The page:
The economic crisis is an opportunity to make changes that would be more difficult in easier times.


Ireland needs a new development model. The credit crisis is a symptom of a shift in the world economy that will not reverse itself . We need a new approach that faces realities as they are, not as we might wish them to be. Normal conditions, as we once thought them to be, were unsustainable and will not be returning, ever.

We should not focus on defending our individual positions against change. Nor should we simply wait for something to turn up. Instead we should focus relentlessly , not on ourselves, but on what we have to OFFER the rest of the world….that THEY might be willing to pay for.


The greatest risk we now face is that we may lose a whole generation of young people to emigration, our best educated generation yet, leaving Ireland, never to come back. There is a comforting assumption that, just as emigrants returned in the 1970’s and the 1990’s, this generation of potential emigrants will return too in ten or fifteen years. This is unrealistic.

If you look at the papers, published last week by the Bank for International Settlements and last year by the European Commission, on the impact of ageing populations on the fiscal position of developed countries, you will see that, unless entitlements for the elderly change, Ireland will face a bigger problem between 2020 and 2050 than most other European countries, a problem that dwarfs anything that has been brought about by the banking crisis.

To support its aged population on present levels of entitlement, Ireland would have to have levels of taxation far above what we now have. Today’s emigrants will not want to return here to pay those taxes, unless we do something big now to change the entire dynamic of our public and private sectors.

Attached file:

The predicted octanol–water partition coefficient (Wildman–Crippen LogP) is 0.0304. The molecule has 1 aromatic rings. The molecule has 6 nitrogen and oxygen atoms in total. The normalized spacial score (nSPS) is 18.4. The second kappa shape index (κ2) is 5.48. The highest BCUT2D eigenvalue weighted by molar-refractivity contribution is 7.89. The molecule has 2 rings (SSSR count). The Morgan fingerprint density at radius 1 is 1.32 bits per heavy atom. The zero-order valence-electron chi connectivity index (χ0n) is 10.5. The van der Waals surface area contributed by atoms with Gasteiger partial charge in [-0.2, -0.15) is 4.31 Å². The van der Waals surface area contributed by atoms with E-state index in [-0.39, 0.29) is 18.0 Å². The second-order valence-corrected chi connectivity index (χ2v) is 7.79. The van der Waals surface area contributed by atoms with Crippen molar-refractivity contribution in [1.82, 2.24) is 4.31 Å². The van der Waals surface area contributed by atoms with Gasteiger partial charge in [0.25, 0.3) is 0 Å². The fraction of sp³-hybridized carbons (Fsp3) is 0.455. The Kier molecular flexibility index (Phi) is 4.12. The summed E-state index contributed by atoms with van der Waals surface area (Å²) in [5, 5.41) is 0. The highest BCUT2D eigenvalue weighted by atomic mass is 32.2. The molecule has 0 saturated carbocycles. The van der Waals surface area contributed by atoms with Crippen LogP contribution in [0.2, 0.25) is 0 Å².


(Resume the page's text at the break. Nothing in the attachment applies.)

We need to have an honest debate on how the very large additional long term

fiscal burden of ageing can be borne. Changes will be necessary and difficult, but these should not be sprung on people. That is the best way to keep the essentials, and to avoid conflict or hasty ill considered decisions which might otherwise be announced overnight, and withdrawn a week later.

The long term(2020-2050) public finance implications of continuing present policies, while having proportionately far more older people in our population, need to be laid out fully for our people, including the tax implications of that for those of working age. All the options should be explained, including the advantages and disadvantages of each. A Green Paper might be a good way to do it. Irish people of all ages are reasonable people, and will be able to face difficult decisions, as long as all the cards are put on the table.


But we also need to change the way we deliver all other tax funded public services too.

To see how that might be done, we should look at one of Ireland’s success stories, the attraction and centralisation here of the back office and administration functions of global multinationals of all kinds. They have come here, and continue to come, because they have discovered that that, with the use of information and communications technology, they can get that work done more efficiently and make better use of their peoples’ talents in one location here in Ireland rather than by duplicating those services in each place where they are used.

Can Irish Government not learn from this? Why does Irish Government need to duplicate separate back office and administration facilities in every local authority, in every state agency, and in every Government Department dotted around the country?

Just as global multinationals have been able to strip out layers of inefficiency, cost, and duplication by coming TO Ireland and centralising here to save costs and overheads, surely Irish public administration can do the same IN Ireland? Surely Irish public administration can also shorten decision making loops, and eliminate multiplicities of grades of staff as the multinationals we attract here have done?


Meanwhile the critical challenge is to ensure that as many as possible of our well educated 15 to 28 year olds stay here in Ireland, and work here, not just pursue endless courses. Let me make some suggestions.

A PRSI and income tax holiday might be granted up to the age of 26 to young people who have completed a third level qualification to make it attractive for employers to employ such people. It might be accompanied by a relaxation of the minimum wage rules.